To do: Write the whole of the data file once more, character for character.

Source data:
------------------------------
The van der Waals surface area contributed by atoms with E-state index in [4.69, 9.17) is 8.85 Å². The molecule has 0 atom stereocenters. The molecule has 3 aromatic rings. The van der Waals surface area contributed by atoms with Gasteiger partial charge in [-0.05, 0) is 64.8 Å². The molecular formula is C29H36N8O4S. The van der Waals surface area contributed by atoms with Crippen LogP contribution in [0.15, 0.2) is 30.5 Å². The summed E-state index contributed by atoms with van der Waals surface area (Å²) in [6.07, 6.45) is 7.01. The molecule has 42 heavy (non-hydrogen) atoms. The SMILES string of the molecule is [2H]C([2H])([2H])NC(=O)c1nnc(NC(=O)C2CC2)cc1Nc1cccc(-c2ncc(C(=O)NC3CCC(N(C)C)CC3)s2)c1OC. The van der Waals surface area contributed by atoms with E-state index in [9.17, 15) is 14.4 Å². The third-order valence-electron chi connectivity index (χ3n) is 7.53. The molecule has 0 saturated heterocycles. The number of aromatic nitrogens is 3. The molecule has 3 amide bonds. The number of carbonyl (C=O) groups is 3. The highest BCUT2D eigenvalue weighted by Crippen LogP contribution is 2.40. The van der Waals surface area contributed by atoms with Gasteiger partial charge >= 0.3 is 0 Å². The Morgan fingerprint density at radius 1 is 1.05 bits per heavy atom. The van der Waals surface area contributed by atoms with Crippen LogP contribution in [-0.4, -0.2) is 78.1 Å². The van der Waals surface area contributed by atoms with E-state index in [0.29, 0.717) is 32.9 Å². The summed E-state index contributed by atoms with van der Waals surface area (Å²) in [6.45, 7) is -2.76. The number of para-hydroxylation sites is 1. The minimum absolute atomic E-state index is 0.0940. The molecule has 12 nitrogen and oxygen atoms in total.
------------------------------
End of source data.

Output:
The van der Waals surface area contributed by atoms with E-state index in [4.69, 9.17) is 8.85 Å². The molecule has 0 atom stereocenters. The molecule has 3 aromatic rings. The van der Waals surface area contributed by atoms with Gasteiger partial charge in [-0.05, 0) is 64.8 Å². The molecular formula is C29H36N8O4S. The van der Waals surface area contributed by atoms with Crippen LogP contribution in [0.15, 0.2) is 30.5 Å². The summed E-state index contributed by atoms with van der Waals surface area (Å²) in [6.07, 6.45) is 7.01. The molecule has 42 heavy (non-hydrogen) atoms. The SMILES string of the molecule is [2H]C([2H])([2H])NC(=O)c1nnc(NC(=O)C2CC2)cc1Nc1cccc(-c2ncc(C(=O)NC3CCC(N(C)C)CC3)s2)c1OC. The van der Waals surface area contributed by atoms with E-state index in [9.17, 15) is 14.4 Å². The third-order valence-electron chi connectivity index (χ3n) is 7.53. The molecule has 0 saturated heterocycles. The number of aromatic nitrogens is 3. The molecule has 3 amide bonds. The number of carbonyl (C=O) groups is 3. The highest BCUT2D eigenvalue weighted by Crippen LogP contribution is 2.40. The van der Waals surface area contributed by atoms with Gasteiger partial charge >= 0.3 is 0 Å². The Morgan fingerprint density at radius 1 is 1.05 bits per heavy atom. The van der Waals surface area contributed by atoms with Crippen LogP contribution in [-0.4, -0.2) is 78.1 Å². The van der Waals surface area contributed by atoms with E-state index in [0.29, 0.717) is 32.9 Å². The summed E-state index contributed by atoms with van der Waals surface area (Å²) in [6.45, 7) is -2.76. The number of para-hydroxylation sites is 1. The minimum absolute atomic E-state index is 0.0940. The molecule has 12 nitrogen and oxygen atoms in total.